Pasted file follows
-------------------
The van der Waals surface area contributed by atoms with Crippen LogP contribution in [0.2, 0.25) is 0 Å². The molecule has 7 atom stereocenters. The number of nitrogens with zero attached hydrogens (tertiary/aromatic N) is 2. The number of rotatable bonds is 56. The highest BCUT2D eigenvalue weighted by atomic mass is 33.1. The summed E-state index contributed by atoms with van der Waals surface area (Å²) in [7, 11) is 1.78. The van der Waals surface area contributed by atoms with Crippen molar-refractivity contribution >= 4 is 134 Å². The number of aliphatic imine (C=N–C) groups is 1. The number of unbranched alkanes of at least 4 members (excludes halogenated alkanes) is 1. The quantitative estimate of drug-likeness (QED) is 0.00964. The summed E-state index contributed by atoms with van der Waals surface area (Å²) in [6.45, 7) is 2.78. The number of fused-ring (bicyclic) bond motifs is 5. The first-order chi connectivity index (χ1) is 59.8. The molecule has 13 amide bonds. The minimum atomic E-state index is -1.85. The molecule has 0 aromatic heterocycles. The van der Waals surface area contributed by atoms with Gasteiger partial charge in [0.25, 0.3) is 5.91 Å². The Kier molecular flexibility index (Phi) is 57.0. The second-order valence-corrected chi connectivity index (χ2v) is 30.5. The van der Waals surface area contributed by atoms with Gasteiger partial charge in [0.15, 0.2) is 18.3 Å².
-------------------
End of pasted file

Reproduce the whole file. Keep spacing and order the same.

The van der Waals surface area contributed by atoms with Crippen LogP contribution in [0.2, 0.25) is 0 Å². The molecule has 7 atom stereocenters. The number of nitrogens with zero attached hydrogens (tertiary/aromatic N) is 2. The number of rotatable bonds is 56. The highest BCUT2D eigenvalue weighted by atomic mass is 33.1. The summed E-state index contributed by atoms with van der Waals surface area (Å²) in [7, 11) is 1.78. The van der Waals surface area contributed by atoms with Crippen molar-refractivity contribution >= 4 is 134 Å². The number of aliphatic imine (C=N–C) groups is 1. The number of unbranched alkanes of at least 4 members (excludes halogenated alkanes) is 1. The quantitative estimate of drug-likeness (QED) is 0.00964. The summed E-state index contributed by atoms with van der Waals surface area (Å²) in [6.45, 7) is 2.78. The number of fused-ring (bicyclic) bond motifs is 5. The first-order chi connectivity index (χ1) is 59.8. The molecule has 13 amide bonds. The minimum atomic E-state index is -1.85. The molecule has 0 aromatic heterocycles. The van der Waals surface area contributed by atoms with Gasteiger partial charge in [0.25, 0.3) is 5.91 Å². The Kier molecular flexibility index (Phi) is 57.0. The second-order valence-corrected chi connectivity index (χ2v) is 30.5. The van der Waals surface area contributed by atoms with Gasteiger partial charge in [0.15, 0.2) is 18.3 Å².